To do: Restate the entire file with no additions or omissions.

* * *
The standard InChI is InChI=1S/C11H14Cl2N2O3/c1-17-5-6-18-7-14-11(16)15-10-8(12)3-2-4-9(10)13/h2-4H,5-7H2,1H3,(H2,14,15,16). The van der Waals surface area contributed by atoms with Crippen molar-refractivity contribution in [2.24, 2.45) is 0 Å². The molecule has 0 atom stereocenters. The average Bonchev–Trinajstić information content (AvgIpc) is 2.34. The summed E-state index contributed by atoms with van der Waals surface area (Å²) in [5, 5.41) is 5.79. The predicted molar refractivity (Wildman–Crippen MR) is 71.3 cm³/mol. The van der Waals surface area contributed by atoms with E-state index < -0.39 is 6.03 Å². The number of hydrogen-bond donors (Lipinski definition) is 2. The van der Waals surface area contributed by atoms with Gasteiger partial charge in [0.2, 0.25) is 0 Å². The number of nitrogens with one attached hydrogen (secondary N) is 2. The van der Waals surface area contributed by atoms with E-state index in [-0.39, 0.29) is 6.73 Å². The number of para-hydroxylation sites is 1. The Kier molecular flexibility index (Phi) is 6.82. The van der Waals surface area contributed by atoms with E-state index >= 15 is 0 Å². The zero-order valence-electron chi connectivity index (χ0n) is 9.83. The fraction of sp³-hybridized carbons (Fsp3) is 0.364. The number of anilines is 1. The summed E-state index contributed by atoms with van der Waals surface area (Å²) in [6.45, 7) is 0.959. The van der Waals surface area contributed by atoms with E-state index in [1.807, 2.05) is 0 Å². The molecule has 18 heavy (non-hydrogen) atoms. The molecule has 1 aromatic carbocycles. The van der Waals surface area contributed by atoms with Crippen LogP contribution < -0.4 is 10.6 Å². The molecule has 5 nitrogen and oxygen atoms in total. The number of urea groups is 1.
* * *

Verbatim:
The standard InChI is InChI=1S/C11H14Cl2N2O3/c1-17-5-6-18-7-14-11(16)15-10-8(12)3-2-4-9(10)13/h2-4H,5-7H2,1H3,(H2,14,15,16). The van der Waals surface area contributed by atoms with Crippen molar-refractivity contribution in [2.24, 2.45) is 0 Å². The molecule has 0 atom stereocenters. The average Bonchev–Trinajstić information content (AvgIpc) is 2.34. The summed E-state index contributed by atoms with van der Waals surface area (Å²) in [5, 5.41) is 5.79. The predicted molar refractivity (Wildman–Crippen MR) is 71.3 cm³/mol. The van der Waals surface area contributed by atoms with E-state index < -0.39 is 6.03 Å². The number of hydrogen-bond donors (Lipinski definition) is 2. The van der Waals surface area contributed by atoms with Gasteiger partial charge in [0.2, 0.25) is 0 Å². The number of nitrogens with one attached hydrogen (secondary N) is 2. The van der Waals surface area contributed by atoms with E-state index in [-0.39, 0.29) is 6.73 Å². The number of para-hydroxylation sites is 1. The Kier molecular flexibility index (Phi) is 6.82. The van der Waals surface area contributed by atoms with E-state index >= 15 is 0 Å². The zero-order valence-electron chi connectivity index (χ0n) is 9.83. The fraction of sp³-hybridized carbons (Fsp3) is 0.364. The number of anilines is 1. The summed E-state index contributed by atoms with van der Waals surface area (Å²) in [6.45, 7) is 0.959. The van der Waals surface area contributed by atoms with E-state index in [1.807, 2.05) is 0 Å². The molecule has 18 heavy (non-hydrogen) atoms. The molecule has 1 aromatic carbocycles. The van der Waals surface area contributed by atoms with Crippen LogP contribution < -0.4 is 10.6 Å². The molecule has 5 nitrogen and oxygen atoms in total. The number of urea groups is 1.